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Primary Sources - Workshop in American History Common Sense and the American Revolutionhomesitemap
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Workshop 2:  Lectures & Activities

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Lecture Transcript One:
Thomas Paine and American Independence

Lecturer: Professor Pauline Maier


Image of Pauline Maier

Well, today we are discussing Common Sense, which was, I think, without rival the most electric and influential pamphlet of the American Revolution. Among the surprising things about it is the fact that it's written by a man who had only recently arrived in the American colonies. Paine first got off the boat on November 30, 1774. He hadn't been here very long by January 1776, and when he arrived there wasn't much in his life that would lead you to think he was going to do something as remarkable as he did. His life to that point was a series of starts and stops in equal measure, which is to say, he didn't seem to be going anywhere.

He was born in Thetford, England, about 70 miles northeast of London. His father was a Quaker, so the "thees" and the "thous" that come up here start to make a little bit of sense. His father was a stay-maker. He made those bonelike elements in corsets which women unfortunately were wearing at that point in time. They are made of whalebone. Apparently it was a highly skilled occupation. Paine went to elementary school seven years and then followed his father into the stay-making business, and he stuck with it for over a decade. So there is profession number one.

He abandoned it, however, when he found a position in the British excise service; that is, he became a tax collector. And there was no tax, I think, that was less popular in England at that time than the excise tax, which is basically a tax on commodities or on houses. Well, as it happens, however, he wasn't a very good excise officer. He got cashiered after a few years because he had filled in a report on some goods which he had not, in fact, examined. So it looks like it's the end of career number two.

He wanders around; he goes to London; he becomes a schoolteacher for half of his salary in the customs service. This might sound a little familiar to you. And after a few years, he sort of sees the light on the wall and apologizes for his past sins and gets his job back in the excise service. But true to form, he got into trouble again. He rose to the leadership -- was very active in a movement of the customs men to agitate for higher wages. He actually wrote a pamphlet, The Case of the Customs Men, 1772. And unfortunately, he left his post to go to London to agitate in that cause and, as a result, lost his job again.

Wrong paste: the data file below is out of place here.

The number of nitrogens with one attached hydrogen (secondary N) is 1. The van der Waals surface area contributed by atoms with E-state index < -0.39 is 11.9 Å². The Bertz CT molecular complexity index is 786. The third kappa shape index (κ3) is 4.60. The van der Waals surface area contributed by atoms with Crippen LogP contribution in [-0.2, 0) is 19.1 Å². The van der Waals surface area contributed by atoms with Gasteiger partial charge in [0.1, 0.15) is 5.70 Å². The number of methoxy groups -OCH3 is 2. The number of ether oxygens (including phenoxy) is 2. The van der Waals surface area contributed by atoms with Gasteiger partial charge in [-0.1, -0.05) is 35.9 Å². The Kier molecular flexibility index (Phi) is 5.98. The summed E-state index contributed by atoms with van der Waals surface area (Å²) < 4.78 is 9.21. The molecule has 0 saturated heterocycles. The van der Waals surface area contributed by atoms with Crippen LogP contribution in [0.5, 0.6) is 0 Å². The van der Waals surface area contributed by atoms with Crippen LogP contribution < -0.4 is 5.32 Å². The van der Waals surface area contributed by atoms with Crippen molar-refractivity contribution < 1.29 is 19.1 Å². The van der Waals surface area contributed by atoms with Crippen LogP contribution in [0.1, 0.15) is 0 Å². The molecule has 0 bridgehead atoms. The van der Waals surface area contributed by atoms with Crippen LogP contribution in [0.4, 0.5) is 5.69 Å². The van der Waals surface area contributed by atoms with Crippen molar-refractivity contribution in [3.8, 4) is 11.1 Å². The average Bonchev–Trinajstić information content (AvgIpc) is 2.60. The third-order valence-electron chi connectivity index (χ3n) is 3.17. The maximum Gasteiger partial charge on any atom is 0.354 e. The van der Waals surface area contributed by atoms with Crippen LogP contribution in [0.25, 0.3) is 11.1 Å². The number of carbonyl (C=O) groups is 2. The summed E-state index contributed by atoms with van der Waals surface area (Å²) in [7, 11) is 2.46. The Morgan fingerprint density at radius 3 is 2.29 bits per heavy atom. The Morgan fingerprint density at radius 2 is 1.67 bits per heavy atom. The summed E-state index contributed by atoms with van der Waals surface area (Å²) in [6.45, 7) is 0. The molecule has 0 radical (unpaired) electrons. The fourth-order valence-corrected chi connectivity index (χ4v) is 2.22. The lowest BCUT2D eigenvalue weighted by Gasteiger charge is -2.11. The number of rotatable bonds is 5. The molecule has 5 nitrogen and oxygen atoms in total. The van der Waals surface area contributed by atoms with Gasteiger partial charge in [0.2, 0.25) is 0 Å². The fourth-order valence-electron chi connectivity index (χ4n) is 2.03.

Along the way he had been married twice, [once] to a woman who served as a maid; that is, a domestic servant. She died within a year. Then he married a woman who was the daughter of a person who had once been his landlord, and that marriage came to an end by 1774. So here we have a 37-year-old Englishman, jobless, without wife or family, who needed a new beginning.

If we look back over this part of life, I think we can see some things which may mitigate this bleak story. For one thing, of course, his leadership in the customs movement is interesting. He did write a pamphlet there. There was a certain political impulse, a certain leadership capacity. Even more, though, I'd emphasize the interest that he developed in science. And in the 18th century, science and technology, if we would have it science and engineering, weren't rigidly divided from each other. Paine attended lectures in popular science that were very, very popular in London of that time, and there he came in contact with none other than Benjamin Franklin, who happened to be in London at the time. And it was Franklin who wrote a letter of introduction that Paine carried with him to Philadelphia. But Franklin didn't seem to be very optimistic about this guy's future. He recommended Paine for employment "as a clerk or assistant tutor in a school, or assistant surveyor, all of which I think him very capable."


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